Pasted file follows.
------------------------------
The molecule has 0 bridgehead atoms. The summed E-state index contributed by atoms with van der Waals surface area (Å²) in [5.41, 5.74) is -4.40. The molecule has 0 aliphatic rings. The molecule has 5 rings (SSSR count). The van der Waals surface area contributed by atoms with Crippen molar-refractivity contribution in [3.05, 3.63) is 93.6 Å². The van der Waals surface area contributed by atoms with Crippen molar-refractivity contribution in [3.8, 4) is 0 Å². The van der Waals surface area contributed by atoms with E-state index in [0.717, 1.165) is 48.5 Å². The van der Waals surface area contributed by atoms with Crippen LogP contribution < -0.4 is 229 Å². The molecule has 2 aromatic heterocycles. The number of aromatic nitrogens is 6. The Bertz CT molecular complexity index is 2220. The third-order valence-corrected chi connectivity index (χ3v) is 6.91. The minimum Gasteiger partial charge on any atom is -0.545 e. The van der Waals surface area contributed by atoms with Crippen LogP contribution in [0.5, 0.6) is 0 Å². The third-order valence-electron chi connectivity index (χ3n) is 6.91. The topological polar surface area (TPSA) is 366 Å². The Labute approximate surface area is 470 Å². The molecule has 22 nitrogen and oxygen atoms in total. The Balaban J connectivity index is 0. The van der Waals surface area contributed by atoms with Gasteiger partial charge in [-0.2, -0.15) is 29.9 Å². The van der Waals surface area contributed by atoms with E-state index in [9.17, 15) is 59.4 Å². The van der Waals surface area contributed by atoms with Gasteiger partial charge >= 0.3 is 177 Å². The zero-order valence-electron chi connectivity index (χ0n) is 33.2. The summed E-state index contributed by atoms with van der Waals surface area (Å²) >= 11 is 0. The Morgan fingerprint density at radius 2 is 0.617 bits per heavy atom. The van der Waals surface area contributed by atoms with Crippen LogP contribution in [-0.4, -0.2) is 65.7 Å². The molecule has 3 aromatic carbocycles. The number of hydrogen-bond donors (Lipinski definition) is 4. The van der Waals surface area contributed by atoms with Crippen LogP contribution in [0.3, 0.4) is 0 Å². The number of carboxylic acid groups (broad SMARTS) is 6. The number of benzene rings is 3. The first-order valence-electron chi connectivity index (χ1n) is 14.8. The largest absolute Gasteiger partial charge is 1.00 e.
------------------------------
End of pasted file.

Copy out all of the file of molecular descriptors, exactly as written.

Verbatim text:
The molecule has 0 bridgehead atoms. The summed E-state index contributed by atoms with van der Waals surface area (Å²) in [5.41, 5.74) is -4.40. The molecule has 0 aliphatic rings. The molecule has 5 rings (SSSR count). The van der Waals surface area contributed by atoms with Crippen molar-refractivity contribution in [3.05, 3.63) is 93.6 Å². The van der Waals surface area contributed by atoms with Crippen molar-refractivity contribution in [3.8, 4) is 0 Å². The van der Waals surface area contributed by atoms with E-state index in [0.717, 1.165) is 48.5 Å². The van der Waals surface area contributed by atoms with Crippen LogP contribution < -0.4 is 229 Å². The molecule has 2 aromatic heterocycles. The number of aromatic nitrogens is 6. The Bertz CT molecular complexity index is 2220. The third-order valence-corrected chi connectivity index (χ3v) is 6.91. The minimum Gasteiger partial charge on any atom is -0.545 e. The van der Waals surface area contributed by atoms with Crippen LogP contribution in [0.5, 0.6) is 0 Å². The third-order valence-electron chi connectivity index (χ3n) is 6.91. The topological polar surface area (TPSA) is 366 Å². The Labute approximate surface area is 470 Å². The molecule has 22 nitrogen and oxygen atoms in total. The Balaban J connectivity index is 0. The van der Waals surface area contributed by atoms with Gasteiger partial charge in [-0.2, -0.15) is 29.9 Å². The van der Waals surface area contributed by atoms with E-state index in [9.17, 15) is 59.4 Å². The van der Waals surface area contributed by atoms with Gasteiger partial charge >= 0.3 is 177 Å². The zero-order valence-electron chi connectivity index (χ0n) is 33.2. The summed E-state index contributed by atoms with van der Waals surface area (Å²) >= 11 is 0. The Morgan fingerprint density at radius 2 is 0.617 bits per heavy atom. The van der Waals surface area contributed by atoms with Crippen LogP contribution in [-0.4, -0.2) is 65.7 Å². The molecule has 3 aromatic carbocycles. The number of hydrogen-bond donors (Lipinski definition) is 4. The van der Waals surface area contributed by atoms with Crippen LogP contribution in [0.3, 0.4) is 0 Å². The number of carboxylic acid groups (broad SMARTS) is 6. The number of benzene rings is 3. The first-order valence-electron chi connectivity index (χ1n) is 14.8. The largest absolute Gasteiger partial charge is 1.00 e.